We’re taught in school that if we don’t know the meaning of a word we should break it down and try to find its root as well as any prefix or suffix. When this was applied we discovered, for example, that the word “cycle,” when adding a prefix of uni, bi, or tri will dictate the number of wheels. So a unicycle has one wheel, bicycle has two, tricycle has three. This principle can be applied to hundreds of other words in the English language as well. We learned that “oct” means eight so an octopus has eight legs, an octagon eight sides, and October is the eighth month. Wait! No it isn’t, it’s the tenth. The basic rules of word structure don’t apply in this case. Ergo, what should be isn’t always what it is. Reality can test the boundaries of fact versus truth. Fact: October has the prefix meaning eight….The truth: It’s the tenth month.
How does the idea of fact versus truth apply to human behavior? Let’s consider the popularity of such reality television shows such as Catfish as a testimony to the fact that people will hide the truth of who they are. Online dating sites are fraught with misrepresentations of a person’s traits and character, even the fact that an individual posting a desire to meet someone may already be in a committed relationship.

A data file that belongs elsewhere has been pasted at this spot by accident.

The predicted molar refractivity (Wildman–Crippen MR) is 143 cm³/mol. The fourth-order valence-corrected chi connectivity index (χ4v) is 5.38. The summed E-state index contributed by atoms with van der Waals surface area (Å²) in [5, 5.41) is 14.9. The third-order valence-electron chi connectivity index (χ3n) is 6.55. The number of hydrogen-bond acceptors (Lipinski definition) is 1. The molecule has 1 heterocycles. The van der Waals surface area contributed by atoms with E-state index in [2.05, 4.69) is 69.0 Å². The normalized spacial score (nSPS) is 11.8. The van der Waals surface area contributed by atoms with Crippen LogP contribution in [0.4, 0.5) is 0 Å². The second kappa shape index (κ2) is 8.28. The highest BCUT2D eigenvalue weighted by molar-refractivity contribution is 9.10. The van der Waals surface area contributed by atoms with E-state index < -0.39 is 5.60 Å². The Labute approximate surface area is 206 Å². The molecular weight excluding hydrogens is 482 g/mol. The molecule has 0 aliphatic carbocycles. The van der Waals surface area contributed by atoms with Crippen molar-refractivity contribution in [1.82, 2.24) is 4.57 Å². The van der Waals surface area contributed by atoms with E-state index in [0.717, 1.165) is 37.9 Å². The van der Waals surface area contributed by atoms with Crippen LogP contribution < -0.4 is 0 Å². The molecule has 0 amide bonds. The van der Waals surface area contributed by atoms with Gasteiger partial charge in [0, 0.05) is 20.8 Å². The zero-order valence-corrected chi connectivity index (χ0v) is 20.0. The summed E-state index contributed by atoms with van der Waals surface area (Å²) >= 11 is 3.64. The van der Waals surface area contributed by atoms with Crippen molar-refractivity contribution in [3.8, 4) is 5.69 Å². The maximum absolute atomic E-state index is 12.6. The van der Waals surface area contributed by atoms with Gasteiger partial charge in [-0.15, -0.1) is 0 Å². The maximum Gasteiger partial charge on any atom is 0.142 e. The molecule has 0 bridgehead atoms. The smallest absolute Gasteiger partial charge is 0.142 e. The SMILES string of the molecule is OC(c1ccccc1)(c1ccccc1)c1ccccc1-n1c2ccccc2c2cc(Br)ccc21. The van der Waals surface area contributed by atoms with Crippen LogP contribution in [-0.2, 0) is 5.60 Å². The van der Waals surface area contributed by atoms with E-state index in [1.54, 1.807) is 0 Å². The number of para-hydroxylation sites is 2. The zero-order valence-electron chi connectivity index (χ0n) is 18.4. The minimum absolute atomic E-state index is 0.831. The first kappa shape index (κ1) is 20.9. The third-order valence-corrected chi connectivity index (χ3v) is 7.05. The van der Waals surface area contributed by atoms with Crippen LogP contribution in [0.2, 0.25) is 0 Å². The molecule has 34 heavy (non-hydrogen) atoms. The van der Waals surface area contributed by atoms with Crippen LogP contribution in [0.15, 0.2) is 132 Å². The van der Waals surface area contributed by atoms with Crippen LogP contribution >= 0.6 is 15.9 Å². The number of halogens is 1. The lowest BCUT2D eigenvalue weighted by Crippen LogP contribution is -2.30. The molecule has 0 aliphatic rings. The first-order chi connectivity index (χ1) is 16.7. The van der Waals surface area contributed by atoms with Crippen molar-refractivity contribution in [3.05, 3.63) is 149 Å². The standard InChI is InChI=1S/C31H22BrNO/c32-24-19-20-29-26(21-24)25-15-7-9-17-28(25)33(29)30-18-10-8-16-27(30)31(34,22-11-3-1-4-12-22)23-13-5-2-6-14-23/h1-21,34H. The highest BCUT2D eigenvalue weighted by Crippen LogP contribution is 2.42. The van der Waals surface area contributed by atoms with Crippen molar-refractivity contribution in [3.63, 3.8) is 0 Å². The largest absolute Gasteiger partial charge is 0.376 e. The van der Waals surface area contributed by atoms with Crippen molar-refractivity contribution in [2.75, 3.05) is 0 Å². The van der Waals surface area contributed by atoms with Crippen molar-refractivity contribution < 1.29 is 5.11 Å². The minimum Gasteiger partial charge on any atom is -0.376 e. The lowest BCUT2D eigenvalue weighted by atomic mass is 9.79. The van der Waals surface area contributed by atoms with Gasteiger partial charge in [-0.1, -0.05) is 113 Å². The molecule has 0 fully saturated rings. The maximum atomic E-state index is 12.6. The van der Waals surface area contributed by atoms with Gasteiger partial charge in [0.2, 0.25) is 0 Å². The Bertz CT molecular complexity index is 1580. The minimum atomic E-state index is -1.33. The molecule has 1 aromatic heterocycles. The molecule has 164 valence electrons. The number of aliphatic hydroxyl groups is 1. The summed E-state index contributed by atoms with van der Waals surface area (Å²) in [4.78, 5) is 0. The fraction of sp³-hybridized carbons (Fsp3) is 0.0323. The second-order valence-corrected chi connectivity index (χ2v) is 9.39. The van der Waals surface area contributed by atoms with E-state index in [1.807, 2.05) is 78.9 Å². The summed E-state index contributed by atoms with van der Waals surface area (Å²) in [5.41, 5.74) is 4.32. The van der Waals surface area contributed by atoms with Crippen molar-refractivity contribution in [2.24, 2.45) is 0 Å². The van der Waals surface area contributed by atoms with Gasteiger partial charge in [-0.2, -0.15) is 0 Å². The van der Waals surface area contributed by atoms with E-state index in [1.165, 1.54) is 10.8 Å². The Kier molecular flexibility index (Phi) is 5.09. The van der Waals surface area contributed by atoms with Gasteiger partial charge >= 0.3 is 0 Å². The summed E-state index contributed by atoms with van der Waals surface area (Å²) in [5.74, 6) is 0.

Magicians and illusionists are successful because of the art of deception. With the slight of a hand or trick of the eye, a master in this craft can lead an audience to believe the unbelievable. Reputation of the magician thrives on the ability to deceive, the very trait that is considered tantamount to lying, thievery, and the like. Deception, chicanery, and misrepresentation is as common as the common cold. We hear of husbands leading double lives, teenagers engaging in risky behaviors, and coworkers involved in wrongdoing. Often it takes a tragic event for the truth to come out and the shock waves are felt for years. Recall the news story of a “doting” mother of three who had consumed an enormous amount of alcohol and marijuana before getting into her van with four children and ultimately driving the wrong way on the NYS Thruway resulting in fatalities that were unnecessary, preventable, and unfathomable. After the toxicology report was released, those that knew this mother were shocked because they couldn’t reconcile the scientific results with the woman they knew and loved. This mother, like so many others, put on an amazing front and successfully hid a side to herself that was dark and damaged, proving that things weren’t truly as they seemed.
These examples are extreme but the undercurrent is the same. Don’t accept everything at face value. A common phrase is, “if it seems too good to be true it probably is.” Find a balance, though, in keeping our guard up but not necessarily an emotional wall.
Embrace all that the month of October has to offer. It’s fitting that its last day is a holiday that embraces masks and altered egos for it serves as a reminder that things aren’t always as they seem.